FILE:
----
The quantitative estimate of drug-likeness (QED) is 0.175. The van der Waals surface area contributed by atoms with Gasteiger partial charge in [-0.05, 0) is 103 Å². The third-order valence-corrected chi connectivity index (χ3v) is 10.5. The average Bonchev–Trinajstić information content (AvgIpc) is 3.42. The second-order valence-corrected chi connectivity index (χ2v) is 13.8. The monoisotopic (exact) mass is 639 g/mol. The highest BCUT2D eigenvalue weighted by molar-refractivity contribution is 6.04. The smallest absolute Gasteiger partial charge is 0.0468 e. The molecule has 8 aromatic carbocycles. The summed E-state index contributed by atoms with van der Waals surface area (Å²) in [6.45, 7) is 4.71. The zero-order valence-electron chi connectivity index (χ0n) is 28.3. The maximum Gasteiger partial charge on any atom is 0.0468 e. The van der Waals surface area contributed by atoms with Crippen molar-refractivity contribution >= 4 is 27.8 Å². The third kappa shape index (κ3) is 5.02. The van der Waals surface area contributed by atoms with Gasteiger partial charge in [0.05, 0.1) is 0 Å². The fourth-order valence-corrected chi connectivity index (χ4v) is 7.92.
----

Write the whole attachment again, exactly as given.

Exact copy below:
The quantitative estimate of drug-likeness (QED) is 0.175. The van der Waals surface area contributed by atoms with Gasteiger partial charge in [-0.05, 0) is 103 Å². The third-order valence-corrected chi connectivity index (χ3v) is 10.5. The average Bonchev–Trinajstić information content (AvgIpc) is 3.42. The second-order valence-corrected chi connectivity index (χ2v) is 13.8. The monoisotopic (exact) mass is 639 g/mol. The highest BCUT2D eigenvalue weighted by molar-refractivity contribution is 6.04. The smallest absolute Gasteiger partial charge is 0.0468 e. The molecule has 8 aromatic carbocycles. The summed E-state index contributed by atoms with van der Waals surface area (Å²) in [6.45, 7) is 4.71. The zero-order valence-electron chi connectivity index (χ0n) is 28.3. The maximum Gasteiger partial charge on any atom is 0.0468 e. The van der Waals surface area contributed by atoms with Crippen molar-refractivity contribution >= 4 is 27.8 Å². The third kappa shape index (κ3) is 5.02. The van der Waals surface area contributed by atoms with Gasteiger partial charge in [0.05, 0.1) is 0 Å². The fourth-order valence-corrected chi connectivity index (χ4v) is 7.92.